For the past three years, Martyce Kimbrough’s view through his college dorm room window looked upon the quiet campus of the University of Findlay. Today, the scene outside his apartment is the bustling city center of Gijon, Spain, alive with outdoor restaurants, boutique shops, and families picnicking in the famed Jardin Botanico Park. While Kimbrough, a Lima Central Catholic graduate, may be immersed in a completely different culture, he continues to chase his lifelong dream. Kimbrough is in his first season as a professional basketball player, competing with Circulo Gijon in the Spanish Professional League.
“I’m grateful for the opportunity to do what I love every single day and actually get paid for it,” Kimbrough says.
The Spanish Professional Leagues are considered the best basketball in the world after the NBA. There are six divisions in Spain and Circulo Gijon is in the third division. Dakota Mathias (Elida/Purdue University) is also competing in Spain with Divina Seguros Joventut, a first division club located in Barcelona.
Kimbrough describes the level of play in Spain as “demanding.” “I found out pretty quick that the basketball in this league is faster and more physical,” Kimbrough says. “There is a 24 second clock so there isn’t a lot of time to run specific plays. Many of the players are a lot older and experienced and very passionate.” The veteran players in the league are not about to make the game easy for a new young American who has brought his game to Spain.
“We had a scrimmage the day after I arrived against a first division club,” Kimbrough says. “I was still jet lagged but wanted to show what I could do. I drove the ball to the rim on my first possession against some big 7-footer and he sent the ball and me into the stands. I was sore for a week.”
Each team is limited to three Americans on their roster and much is expected of those players imported from the USA. If a team loses a game, the brunt of responsibility and consequences often weighs heavier on the American players.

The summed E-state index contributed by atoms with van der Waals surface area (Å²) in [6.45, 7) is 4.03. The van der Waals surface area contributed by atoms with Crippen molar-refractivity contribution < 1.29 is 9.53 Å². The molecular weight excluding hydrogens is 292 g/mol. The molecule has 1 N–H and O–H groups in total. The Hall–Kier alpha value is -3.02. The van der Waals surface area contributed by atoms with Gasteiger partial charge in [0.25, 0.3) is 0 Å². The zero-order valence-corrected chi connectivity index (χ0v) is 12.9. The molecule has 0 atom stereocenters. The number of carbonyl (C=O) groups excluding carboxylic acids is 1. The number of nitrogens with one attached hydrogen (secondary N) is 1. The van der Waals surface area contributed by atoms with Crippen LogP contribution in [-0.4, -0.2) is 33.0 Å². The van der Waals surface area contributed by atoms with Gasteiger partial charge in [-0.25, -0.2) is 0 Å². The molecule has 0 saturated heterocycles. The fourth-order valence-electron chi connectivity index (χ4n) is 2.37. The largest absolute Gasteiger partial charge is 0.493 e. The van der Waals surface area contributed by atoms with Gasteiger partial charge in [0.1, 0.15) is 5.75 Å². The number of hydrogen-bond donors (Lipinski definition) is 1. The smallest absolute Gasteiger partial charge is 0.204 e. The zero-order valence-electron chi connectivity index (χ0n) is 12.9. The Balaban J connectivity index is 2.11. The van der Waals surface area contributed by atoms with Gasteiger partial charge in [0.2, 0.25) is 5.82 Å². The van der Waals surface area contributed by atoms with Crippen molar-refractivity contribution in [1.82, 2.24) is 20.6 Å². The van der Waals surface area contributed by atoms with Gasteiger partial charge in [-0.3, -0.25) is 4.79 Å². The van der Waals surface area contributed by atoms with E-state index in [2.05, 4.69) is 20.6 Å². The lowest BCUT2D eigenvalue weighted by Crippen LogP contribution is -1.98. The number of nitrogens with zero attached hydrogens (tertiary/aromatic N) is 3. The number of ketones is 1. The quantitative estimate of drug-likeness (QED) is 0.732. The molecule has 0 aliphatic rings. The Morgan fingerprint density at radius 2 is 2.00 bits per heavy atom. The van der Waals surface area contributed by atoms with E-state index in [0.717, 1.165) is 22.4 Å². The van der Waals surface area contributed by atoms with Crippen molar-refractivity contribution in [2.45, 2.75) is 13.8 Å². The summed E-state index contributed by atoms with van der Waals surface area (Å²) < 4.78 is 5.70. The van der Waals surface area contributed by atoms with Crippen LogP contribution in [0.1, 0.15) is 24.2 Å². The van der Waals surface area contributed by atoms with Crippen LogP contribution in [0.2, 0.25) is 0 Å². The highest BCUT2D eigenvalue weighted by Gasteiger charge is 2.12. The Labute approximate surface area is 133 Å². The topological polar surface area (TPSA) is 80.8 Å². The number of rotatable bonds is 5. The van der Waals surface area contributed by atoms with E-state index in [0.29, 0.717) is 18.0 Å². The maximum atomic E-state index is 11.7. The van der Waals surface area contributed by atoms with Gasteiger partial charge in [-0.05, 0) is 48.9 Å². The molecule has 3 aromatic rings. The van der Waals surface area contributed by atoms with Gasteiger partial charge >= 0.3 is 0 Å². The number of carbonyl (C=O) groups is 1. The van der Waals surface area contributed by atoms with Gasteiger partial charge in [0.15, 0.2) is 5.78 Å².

Kimbrough’s roommate and fellow American is a player that basketball aficionados may remember. Robert Swift was a lottery pick by the Seattle SuperSonics in the 2004 NBA draft, jumping directly to the NBA from high school. The 7-footer’s rise and fall in the NBA and resurrection in Spain, was the subject of recent Sport Illustrated story.
Kimbrough’s game has picked up right where he left off while playing at the University of Findlay where he scored more than 1,700 points and set numerous 3-point shooting records. He leads Circulo Gijon in scoring and 3-point shooting and is working hard at adjusting his game to the European style of play.
“The professional style of play here in Europe is different,” Kimbrough says. “In America, professional teams try to isolate their athletes to go one on one and there is a lot of deep 3-point shooting. Here, there is more ball movement and player movement, very little standing and reacting.” He compared it to the way the San Antonio Spurs play under coach Gregg Popovich. “I’m adapting my game to become more efficient with everything I do on the court,” he says.
His immersion into a new culture has come easily to Kimbrough. “The language barrier has not been too difficult,” Kimbrough says. “Almost everyone here speaks two languages (Spanish and English) and all my teammates are fluent in English. My coach only speaks Spanish, so in huddles he talks to the team and then he steps back and one of our teammates relays the information to the Americans. I’m also taking Spanish language lessons at night and I’m getting better at it every week.”
Kimbrough described his organized, daily routine. “I do a lot of stretching and yoga in the morning and try to be the first one on the court for our early practice so I can get in some extra shooting,” he says. “For lunch I’ll go to one of the four restaurants where we can eat for free. The food here is really great.”
Following the second practice of the day Kimbrough has learned to improvise because the club does not have an ice bath. “Some days I’ll walk down to San Lorenzo beach and take a cold swim in the Atlantic Ocean,” he says. In the evenings he follows the advice of one of his heroes, Kobe Bryant. “I meditate a couple times a day,” he says. “It helps me handle any stress.”
Circulo Gijon’s passionate fan base has made an impression on Kimbrough. “Soccer is the number one sport in Spain,” Kimbrough says, “but they love their basketball. The fans bang on drums, blow horns and scream chants the whole game.” Early in the season the team is fighting to even its record but Kimbrough remains optimistic. “Our chemistry is still forming and we’re getting better each game,” he says.
Martyce Kimbrough’s basketball journey has delivered him 3,871 miles from home. “I miss my family and friends and Kewpees,” he says. “But I’m happy and I’m still playing the game I love. I feel very blessed.”
Bob Seggerson is a retired boys basketball coach and guidance counselor at Lima Central Catholic. Reach him at firstname.lastname@example.org.